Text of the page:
How can I improve my response rates?
You’ve planned a great program for gaining customer feedback, but there’s just one problem: a low response rate. On this edition of The CX Leader Quick Tips Minicast, Walker expert Drew Hall has some advice on how to manage your lists to encourage a healthier response rate, therefore gathering a better quality of customer feedback.
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The CX Leader Quick Tips Minicast: "How can I improve my response rate?": Audio automatically transcribed by Sonix
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Hello, everyone. I'm Chris Higgins and welcome to the CX leader Quick Tips Minicast, where Walker experts take a few moments to give you helpful advice on how to improve your XM programs. Joining me on this episode of the minicast is my friend Drew Hall. He's a vice president and team lead for Walker's client services. Drew, thanks for being on the show.
It's my pleasure. Thanks for having me, Chris.
So, Drew, what is your quick tip for our listeners?
Yeah, today I'm going to talk about response rates and how to improve your response rate to drive the best data sets you can for your program. I'd say it all starts with a healthy maximized response rates to ensure you're getting the right responses from the right folks. My quick tip is this: curate your list. Make sure the folks you're reaching out to are active customers that interact with you. And it's not just a flat export from a CRM system. We all know response rates are calculated by the number of people that respond divided by the number of people you sent the invitation to. And one of the fastest ways to make that number go down is to have a very large denominator more people getting emails or SMS or WhatsApp or whichever method you're using, sending to more people than you need to is the number one mistake we see that is an easy way to improve the score. It's an easy fix. One other thing I would say in terms of how to curate that list is you can start by sending pre notes. Let your customers know you're going to be sending them a request for feedback. That's an easy way to verify the folks in the list have active and working emails, and it's a way to increase the numerator of that response rate, the number of people that respond, letting them know you're going to send an invitation and request their feedback, puts it on their radar, lets them know it's coming. And when that invitation ultimately does show up, research shows folks that receive pre notes are much more likely to respond than someone receiving an invitation out of the blue.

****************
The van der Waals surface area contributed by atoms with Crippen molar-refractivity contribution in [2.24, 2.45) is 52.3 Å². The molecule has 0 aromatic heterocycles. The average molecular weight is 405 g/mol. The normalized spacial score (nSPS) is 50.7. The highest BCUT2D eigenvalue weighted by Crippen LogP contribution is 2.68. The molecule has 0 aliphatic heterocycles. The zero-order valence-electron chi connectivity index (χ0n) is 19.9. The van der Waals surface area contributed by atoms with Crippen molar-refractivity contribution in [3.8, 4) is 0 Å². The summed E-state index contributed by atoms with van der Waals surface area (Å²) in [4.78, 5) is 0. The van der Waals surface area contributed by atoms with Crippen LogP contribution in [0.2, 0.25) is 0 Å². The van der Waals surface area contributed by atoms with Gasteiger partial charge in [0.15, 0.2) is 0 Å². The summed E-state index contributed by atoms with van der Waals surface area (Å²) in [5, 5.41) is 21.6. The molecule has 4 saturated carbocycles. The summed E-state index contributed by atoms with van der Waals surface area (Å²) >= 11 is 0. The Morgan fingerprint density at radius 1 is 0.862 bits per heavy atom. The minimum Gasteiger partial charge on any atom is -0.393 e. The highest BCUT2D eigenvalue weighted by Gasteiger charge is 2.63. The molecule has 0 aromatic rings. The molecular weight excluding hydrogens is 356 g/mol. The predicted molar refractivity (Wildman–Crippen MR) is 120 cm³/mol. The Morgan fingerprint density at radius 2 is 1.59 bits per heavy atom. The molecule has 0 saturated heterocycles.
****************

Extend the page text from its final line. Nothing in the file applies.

What are some of the best ways people can curate those lists? How do I know which people to remove from the list and who to keep?
That's a really great question and I appreciate the curiosity. There's a couple ways to do it. I would say the most impactful is to take the list and reference that with account teams, customer success managers, anyone who might represent a region or a product line they would have the best information on. Maybe there's a recent order we can use. Maybe there's a recent customer service interaction you can bump that list up against. In B2B environments where the lists are usually smaller, but there are multiple people inside an account, they'll help you identify the right person in that account or a handful of people to reach out to. So the easiest way to curate that list is to do it with human interaction, to talk to other people in the organization, to find secondary systems or fields or flags inside your CRM system that might indicate this is a person who's purchased in the last 12 months or three months who's had some other type of interaction. That would be my suggestion there.
And I imagine a curated list with more active customers also gives you a better quality response.
That's exactly right. Not, you know, response rates are certainly what we call an alpha KPI. It's an indication of how good your program data is going to be. Right. No one's really asking, you know, NPS or CSAT or EAS are really the basis for program decisions. But if your alpha KPI, your response rate is really low, it starts to undermine the health of the program because you're not getting a representative group of responses. That's another quick tip would be to segment your list and start thinking through how everyone in the list might not be the same. And instead you could have sub lists and sub response rates from one type of customer or another. Again, not just to show you have a better rate, but to actually drive better metrics at the program level. Right? A better understanding of the people we're asking for feedback from will give us better feedback.
That's awesome. We've got a two for one for the Quick Tips minicast this week. Thank you, Drew, for your quick tips and appreciate your time.
Yeah, thanks. I appreciate being here and look forward to giving you some quick tips again in the future.
If you want to listen to more great advice, go to cxleaderpodcast.com and be sure to subscribe to the show. And if you have a question or would like to hear more on a particular topic, send us an email firstname.lastname@example.org. Thanks for listening.
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